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  • How much house?

    I am looking for advice as to how much house to buy!

    I'm 30, married, no kids yet (planning for the next 2 years), around 50K debt, 40K in 401K, and emergency fund equivalent to 6 months of expenses.

    I have 6 months until graduation, private practice job lined up, with a 2.5 year until partnership.

    We are looking into purchasing a home using a doctor's loan (0% down). Our expenses after we pay our debt and not including mortgage are around 4-5K per month.

    We live in an area where housing is expensive.

    Assuming rent is not an option, how much house would you guys feel comfortable buying?

  • #2
    Congrats on low debt and having started retirement savings.  I would rent.  Why?  Something like 50% of docs change jobs within 2 years of completing a residency.  I would pay off the loan and stuff the retirement accounts.  Buy the house with you make partner or when you have a positive pregnancy test.

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    • #3




      I am looking for advice as to how much house to buy!

      I’m 30, married, no kids yet (planning for the next 2 years), around 50K debt, 40K in 401K, and emergency fund equivalent to 6 months of expenses.

      I have 6 months until graduation, private practice job lined up, with a 2.5 year until partnership (salary will be 270, then 285, then around 450).

      We are looking into purchasing a home using a doctor’s loan (0% down). Our expenses after we pay our debt and not including mortgage are around 4-5K per month.

      We live in an area where housing is expensive.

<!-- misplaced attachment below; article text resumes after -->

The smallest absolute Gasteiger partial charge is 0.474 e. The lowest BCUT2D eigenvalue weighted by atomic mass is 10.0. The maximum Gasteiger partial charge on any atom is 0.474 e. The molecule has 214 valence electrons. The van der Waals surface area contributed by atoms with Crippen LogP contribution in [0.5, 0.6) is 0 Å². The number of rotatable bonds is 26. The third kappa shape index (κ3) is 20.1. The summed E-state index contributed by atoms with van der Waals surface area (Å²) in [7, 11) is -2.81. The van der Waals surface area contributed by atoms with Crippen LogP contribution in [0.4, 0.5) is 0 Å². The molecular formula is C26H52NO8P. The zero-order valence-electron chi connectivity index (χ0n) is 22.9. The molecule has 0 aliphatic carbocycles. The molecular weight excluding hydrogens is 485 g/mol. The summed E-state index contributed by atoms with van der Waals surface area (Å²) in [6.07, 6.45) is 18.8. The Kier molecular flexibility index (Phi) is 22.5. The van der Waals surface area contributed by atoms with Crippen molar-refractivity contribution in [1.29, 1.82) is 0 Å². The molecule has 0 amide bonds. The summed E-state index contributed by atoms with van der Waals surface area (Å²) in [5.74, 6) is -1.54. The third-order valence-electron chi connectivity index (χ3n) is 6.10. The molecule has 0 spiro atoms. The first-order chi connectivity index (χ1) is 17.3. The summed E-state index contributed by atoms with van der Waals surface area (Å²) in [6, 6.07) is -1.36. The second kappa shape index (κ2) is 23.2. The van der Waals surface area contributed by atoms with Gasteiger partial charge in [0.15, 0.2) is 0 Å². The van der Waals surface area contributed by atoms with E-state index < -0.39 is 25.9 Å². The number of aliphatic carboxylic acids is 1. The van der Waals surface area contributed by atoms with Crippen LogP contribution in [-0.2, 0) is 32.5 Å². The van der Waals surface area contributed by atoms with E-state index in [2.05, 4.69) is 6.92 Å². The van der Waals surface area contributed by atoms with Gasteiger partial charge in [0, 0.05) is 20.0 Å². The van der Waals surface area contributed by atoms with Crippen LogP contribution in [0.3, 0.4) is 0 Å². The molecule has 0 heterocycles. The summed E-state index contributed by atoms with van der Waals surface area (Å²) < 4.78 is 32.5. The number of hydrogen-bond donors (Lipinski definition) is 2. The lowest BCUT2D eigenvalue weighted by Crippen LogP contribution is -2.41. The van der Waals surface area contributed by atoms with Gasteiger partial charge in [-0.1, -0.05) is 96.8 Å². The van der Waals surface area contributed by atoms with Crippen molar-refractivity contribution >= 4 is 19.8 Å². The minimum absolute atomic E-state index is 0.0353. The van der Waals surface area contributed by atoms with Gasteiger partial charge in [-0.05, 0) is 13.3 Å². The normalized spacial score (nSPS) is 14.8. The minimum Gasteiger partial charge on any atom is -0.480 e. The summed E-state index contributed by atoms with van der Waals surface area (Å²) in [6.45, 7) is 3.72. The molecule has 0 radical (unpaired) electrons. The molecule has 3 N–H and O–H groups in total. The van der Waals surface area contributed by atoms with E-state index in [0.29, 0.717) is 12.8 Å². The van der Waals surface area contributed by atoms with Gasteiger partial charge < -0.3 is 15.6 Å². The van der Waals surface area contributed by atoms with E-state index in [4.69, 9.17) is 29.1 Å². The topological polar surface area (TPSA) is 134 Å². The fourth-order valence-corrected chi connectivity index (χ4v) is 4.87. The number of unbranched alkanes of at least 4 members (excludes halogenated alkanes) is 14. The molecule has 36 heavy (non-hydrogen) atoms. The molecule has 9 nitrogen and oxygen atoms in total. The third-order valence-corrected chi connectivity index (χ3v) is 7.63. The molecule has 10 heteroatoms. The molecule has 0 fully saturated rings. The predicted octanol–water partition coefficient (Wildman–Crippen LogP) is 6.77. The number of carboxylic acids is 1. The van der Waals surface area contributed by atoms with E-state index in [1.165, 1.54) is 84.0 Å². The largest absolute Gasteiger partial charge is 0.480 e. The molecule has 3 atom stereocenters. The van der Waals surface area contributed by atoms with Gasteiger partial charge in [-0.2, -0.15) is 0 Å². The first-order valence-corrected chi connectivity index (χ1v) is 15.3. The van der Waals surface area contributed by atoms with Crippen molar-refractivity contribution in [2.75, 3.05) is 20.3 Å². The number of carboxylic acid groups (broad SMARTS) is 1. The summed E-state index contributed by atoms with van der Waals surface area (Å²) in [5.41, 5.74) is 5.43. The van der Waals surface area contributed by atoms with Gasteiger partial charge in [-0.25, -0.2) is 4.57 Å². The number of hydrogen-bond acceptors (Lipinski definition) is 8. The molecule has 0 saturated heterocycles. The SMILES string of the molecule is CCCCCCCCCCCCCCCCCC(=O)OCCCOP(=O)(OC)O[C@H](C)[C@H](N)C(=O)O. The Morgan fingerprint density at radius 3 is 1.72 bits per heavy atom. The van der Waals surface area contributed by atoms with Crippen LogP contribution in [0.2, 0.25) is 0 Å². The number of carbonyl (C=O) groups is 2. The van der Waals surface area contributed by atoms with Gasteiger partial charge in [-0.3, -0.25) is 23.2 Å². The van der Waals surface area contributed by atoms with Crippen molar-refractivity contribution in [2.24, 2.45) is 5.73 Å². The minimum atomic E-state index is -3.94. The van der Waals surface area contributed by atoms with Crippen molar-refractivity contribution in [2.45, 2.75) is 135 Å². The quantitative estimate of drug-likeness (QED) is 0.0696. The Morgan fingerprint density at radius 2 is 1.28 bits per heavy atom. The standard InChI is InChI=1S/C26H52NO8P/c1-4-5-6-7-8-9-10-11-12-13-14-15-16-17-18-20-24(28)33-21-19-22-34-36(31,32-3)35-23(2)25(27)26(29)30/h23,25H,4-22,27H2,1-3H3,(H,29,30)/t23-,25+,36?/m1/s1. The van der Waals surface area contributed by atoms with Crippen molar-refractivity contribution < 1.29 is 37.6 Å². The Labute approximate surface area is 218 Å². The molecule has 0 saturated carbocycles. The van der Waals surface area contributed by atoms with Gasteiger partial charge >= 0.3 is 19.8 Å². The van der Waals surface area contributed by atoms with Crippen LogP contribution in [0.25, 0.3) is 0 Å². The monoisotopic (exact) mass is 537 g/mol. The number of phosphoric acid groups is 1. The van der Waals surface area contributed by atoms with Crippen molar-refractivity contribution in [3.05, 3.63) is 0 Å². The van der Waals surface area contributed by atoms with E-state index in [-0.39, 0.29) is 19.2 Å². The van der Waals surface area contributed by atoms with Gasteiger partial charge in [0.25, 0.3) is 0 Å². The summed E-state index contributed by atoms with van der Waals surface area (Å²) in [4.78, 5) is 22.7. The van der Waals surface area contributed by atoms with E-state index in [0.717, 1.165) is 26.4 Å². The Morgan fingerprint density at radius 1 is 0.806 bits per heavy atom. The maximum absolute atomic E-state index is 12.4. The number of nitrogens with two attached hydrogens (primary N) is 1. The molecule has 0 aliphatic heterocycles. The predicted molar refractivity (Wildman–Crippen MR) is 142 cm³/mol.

Assuming rent is not an option, how much house would you guys feel comfortable buying?
      Click to expand...


      Too many things that make leery of you buying a house. You have debt. You have savings but not much. You are moving into a new place. You plan to buy with 0 % down and normally these incur additional PMI payments.

      Things can go wrong between now and 2.5 years later when you are supposed to become an full partner. Either you don't like them or they don't like you or it may not be a good fit once the honeymoon phase is over.  You might find that the place you buy may not have the best school district or driving times to work.

      I agree with wise man hatton1. Rent for at least 6-12 months, preferably until you become a partner. Use the savings to clear debt, save the money for 20 % down and even build up taxable savings. By the time you become a full partner the picture will be much clearer on whether this is your place for long term settlement.

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      • #4
        Agree. Rent.

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        • #5
          I agree that renting is most likely your best option. If you have not done so already, you should check out the New York Times Buy vs. Rent Calculator http://www.nytimes.com/interactive/2014/upshot/buy-rent-calculator.html?_r=0

          Kamban, keep in mind that with a Doctor Loan, no PMI is required which is one of the advantages of those programs.